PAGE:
The large presence of ethnic Chinese populations is also a factor contributing to Sino-Southeast Asian relations. In many parts of Southeast Asia, there is considerable resentment over economic grievances toward local ethnic Chinese populations. Ethnic Chinese populations have long been associated with corruption, rent-seeking practices and exploitation —  images that could easily take hold in parts of Southeast Asia where locals feel that they are not benefiting from the infrastructural projects built. Consequently, the ideologically-driven critique toward China is easily mobilized and in some parts of the region, the “China threat” narrative has traction. Take the case of Malaysia and the claims made by Najib’s opponents that BRI projects facilitate a Chinese “colonization” of the country.

Chinese Companies and Perceptions of China

Chinese companies face some unique disadvantages when investing in Southeast Asia, and due to poor perceptions of China in some circles, they can make easy scapegoats. Chinese companies have long attempted to address concerns about their presence by initiating humanitarian activities, such as by building schools and hospitals, assisting flood victims, and investing in local education. Their contributions no doubt have an impact on local communities, but China’s image remains tainted by challenges that are currently distinguished from those faced by other major investors, such as Japan and the United States.

First, Chinese companies must be warier over the business partners they work with. Many Chinese companies new to Southeast Asia often have little knowledge on the legal obligations and business customs abroad, preferring instead to pledge tremendous amount of trust to members of local business or political elites in Southeast Asia. The problem is that sometimes they cooperate with “problematic” Southeast Asian figures that could end up associating China (the state) with controversy. Such was the case when the Hanergy Holding Group and Gold Water Resources worked together with the Asia World Company — a Chinese-Burmese company accused of partaking in the heroin trade and money laundering — for the construction of the Kunlong/Upper Salween Dam. The Asia World Company turned out to have a fairly poor reputation in the country, as some of their construction projects (most notably the 100-km highway from Hsenwi to Kunlong in China) have led to flooding, contamination of water resources, and were rooted in land-grabs.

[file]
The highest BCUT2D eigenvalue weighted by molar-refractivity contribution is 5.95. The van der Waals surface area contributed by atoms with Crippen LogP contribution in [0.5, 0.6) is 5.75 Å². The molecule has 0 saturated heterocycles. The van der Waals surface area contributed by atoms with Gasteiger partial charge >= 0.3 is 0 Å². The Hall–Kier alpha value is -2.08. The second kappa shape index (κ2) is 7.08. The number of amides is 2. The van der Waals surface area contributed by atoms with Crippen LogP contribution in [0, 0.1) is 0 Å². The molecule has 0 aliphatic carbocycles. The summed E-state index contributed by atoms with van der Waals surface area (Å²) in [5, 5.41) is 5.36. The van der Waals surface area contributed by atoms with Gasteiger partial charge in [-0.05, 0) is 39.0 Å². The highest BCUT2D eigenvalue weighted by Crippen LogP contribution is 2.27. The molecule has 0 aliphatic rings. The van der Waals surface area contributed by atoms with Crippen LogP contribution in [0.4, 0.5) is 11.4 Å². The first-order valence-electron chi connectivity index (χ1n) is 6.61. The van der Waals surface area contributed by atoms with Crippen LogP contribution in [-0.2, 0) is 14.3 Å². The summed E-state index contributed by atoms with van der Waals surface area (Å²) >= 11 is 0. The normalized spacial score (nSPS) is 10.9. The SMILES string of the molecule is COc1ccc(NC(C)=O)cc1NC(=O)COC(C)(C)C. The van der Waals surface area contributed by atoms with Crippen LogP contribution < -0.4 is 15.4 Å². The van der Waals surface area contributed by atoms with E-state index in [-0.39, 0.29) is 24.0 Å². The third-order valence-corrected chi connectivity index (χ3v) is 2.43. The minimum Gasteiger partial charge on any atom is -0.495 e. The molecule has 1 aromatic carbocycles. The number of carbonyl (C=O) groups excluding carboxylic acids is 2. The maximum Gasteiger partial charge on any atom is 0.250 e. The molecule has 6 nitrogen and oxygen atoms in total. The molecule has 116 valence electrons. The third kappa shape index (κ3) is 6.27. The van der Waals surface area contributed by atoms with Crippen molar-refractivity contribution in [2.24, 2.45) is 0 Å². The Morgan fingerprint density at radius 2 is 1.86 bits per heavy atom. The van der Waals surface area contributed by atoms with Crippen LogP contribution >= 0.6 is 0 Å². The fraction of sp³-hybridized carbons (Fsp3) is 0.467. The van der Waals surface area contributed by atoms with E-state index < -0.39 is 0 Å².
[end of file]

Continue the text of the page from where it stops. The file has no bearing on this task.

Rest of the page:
Second, Chinese companies should be more careful in studying the locations of their businesses and assessing the political and social impacts of their economic projects. There is some tendency for Chinese companies to value quick decisionmaking and efficiency, and there is often less attention to details, leading to economic projects that backfire. For instance, the decision to construct the 10,000-hectare Golden Triangle Special Economic Zone in Laos is rife with problems, as the area is still fairly lawless and illicit activities — like gambling, prostitution, and drugs — continue to flourish. While the objective has been to root such illegal activities, the project remains replete with problems as crime continues to prosper. There is also the case of Chinese investment in the Letpadaung Copper Mine in Myanmar, which since its construction in 2011, has been plagued with problems ranging from accusations regarding poor compensation of villagers residing in the area to health problems. Villagers have responded with protests, including one incident in 2012 when police officers shut down protests with phosphorus gas — damaging China’s already-tainted image in the region.

Third, Chinese firms must work on improving their image by respecting and understanding local histories and customs. A dilemma faced by many Chinese companies is that they are not used to coping with lower productivity levels in some Southeast Asian countries, meaning that some have preferred to bring Chinese laborers to do jobs that would otherwise have gone to local Southeast Asians. The problem, of course, is that it creates the narrative that Chinese laborers are “flooding” into Southeast Asia, sparking the kinds of anxiety that could endanger not only Chinese projects but also ethnic Chinese Southeast Asians. As some Chinese companies are not accustomed to following laws that require offering contracts or insurances, local laborers have sometimes been laid off without compensation, leading to growing distrust among the local populace. Such was the case in 2017, when Indonesian labor unions staged large protests in front of the Chinese embassy over the firing of Indonesian laborers.

< Edited >

Xi once quoted an African proverb, “if you want to go fast, walk alone; and if you want to go far, walk together.” China has an image problem in Southeast Asia and it must learn to cope with it by winning the region’s hearts and minds.

< Edited >
« Last Edit: July 13, 2018, 04:54:29 PM by adroth »

adroth

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Re: China’s One Belt, One Road: Will it reshape global trade?
« Reply #6 on: October 05, 2018, 09:50:16 AM »
PTV co-produces ‘Belt and Road’ special with China, Laos media
By Greggy Eugenio October 1, 2018, 12:15 am

http://www.pna.gov.ph/articles/1049571

BEIJING, China — The People’s Television Network (PTV-4) is co-producing a TV special showcasing the “One Belt, One Road” initiative, with the China Global Television Network (CGTN) and the Lao National Television (LNTV).

The program, entitled “Vision into Reality,” will be airing on October 3. It is produced in celebration of the One Belt One Road's fifth anniversary next month.